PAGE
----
FIG. 10 is a schematic elevation of the mechanisms for adjusting the angle of the tower on the mat;
FIG. 11 is an enlarged view of one of the mechanisms for adjusting the angle of the tower on the mat;
FIG. 12 is a plan view on cross section 12--12 of FIG. 11;
FIG. 13 is a sectional elevation through a spud as taken through cross section 13--13 of FIG. 3 showing the spud in the stowed position;
FIG. 14 is a sectional elevation through a spud as taken through cross section 14--14 of FIG. 1 showing the spud engaged with the soil;
FIG. 15 is a schematic elevation of the mobile offshore platform being used as a combination drilling and production platform with wells going down through the column;
FIG. 16 is a cross section through the pin box in way of the vertically disposed guide plates.
Referring to FIG. 1, there is shown the drilling rig 1, having a mat 2, for resting on bottom 3 below surface of water 4. Fastened to mat 2 is a central column 5, pivotally attached to mat 2. Each chord (or leg) 6 is pivotally fastened at connection 7, as will be described hereinafter. Central section 5 may be comprised of three legs arranged such that central section in horizontal cross-section is a three-legged triangular column. A four-legged square or rectangular cross-sectional column is preferred and is shown in FIG. 15 along with a front view of the right side jacking gear. FIGS. 1, 5 and 6 show a triangular column along with a side view of the right side jacking gear.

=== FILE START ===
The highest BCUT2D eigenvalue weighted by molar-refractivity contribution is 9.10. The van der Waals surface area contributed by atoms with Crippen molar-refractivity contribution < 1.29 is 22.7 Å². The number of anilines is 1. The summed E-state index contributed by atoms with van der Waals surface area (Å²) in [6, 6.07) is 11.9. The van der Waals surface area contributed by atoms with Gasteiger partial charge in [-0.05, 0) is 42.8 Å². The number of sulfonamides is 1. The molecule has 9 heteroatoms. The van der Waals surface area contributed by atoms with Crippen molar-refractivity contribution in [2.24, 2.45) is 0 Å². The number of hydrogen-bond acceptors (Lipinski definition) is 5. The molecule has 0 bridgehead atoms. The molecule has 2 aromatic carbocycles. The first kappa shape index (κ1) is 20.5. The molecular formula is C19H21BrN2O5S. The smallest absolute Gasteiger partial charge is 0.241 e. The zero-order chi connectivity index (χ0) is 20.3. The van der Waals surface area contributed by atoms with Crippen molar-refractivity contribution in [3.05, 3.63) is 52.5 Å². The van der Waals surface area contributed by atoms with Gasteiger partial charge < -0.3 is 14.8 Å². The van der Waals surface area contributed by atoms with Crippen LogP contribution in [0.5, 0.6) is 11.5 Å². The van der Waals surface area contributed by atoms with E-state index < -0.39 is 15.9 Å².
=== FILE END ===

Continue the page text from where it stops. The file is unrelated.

Column 5 extends vertically upward in excess of six hundred feet from mat 2 to extend above the surface of water 4. The height of column 5 is arbitrary, and is selected based upon the depth of water drilling rig 1 is to operate within.
Slidably mounted on column 5 is jack-up work platform 8. As shown in FIG. 1 and 2, work platform 8 is mounted on column 5 so that Column 5 extends through central portion 9 of work platform 8. Work platform 8 includes an end portion extending outwardly from central portion 9 of work platform 8.
Movably mounted on work platform 8 is skid unit 11 carrying drilling equipment 12. Skid unit 11 is movable by conventional means (not shown) in a direction parallel to the end portion 10. As shown in FIG. 1, skid unit is movable to approximately the edge 13 to permit location of skid unit a substantial distance away from column 5. Thus, it is understood that the position of the skid unit 11 includes a fixed portion (arms 10) and a movable portion, such that skid unit 11 can be moved from adjacent the central portion 9 of work platform 8 to an extreme position outboard beyond end 13, as shown in FIG. 1 . Skid unit 11 is moved toward central portion 9 during towing and positioning of drill rig 1, and skid unit 11 is moved to an extreme position when drilling rig 1 is positioned for working vertically above a drilling production tower shown generally as 15 in FIG. 1.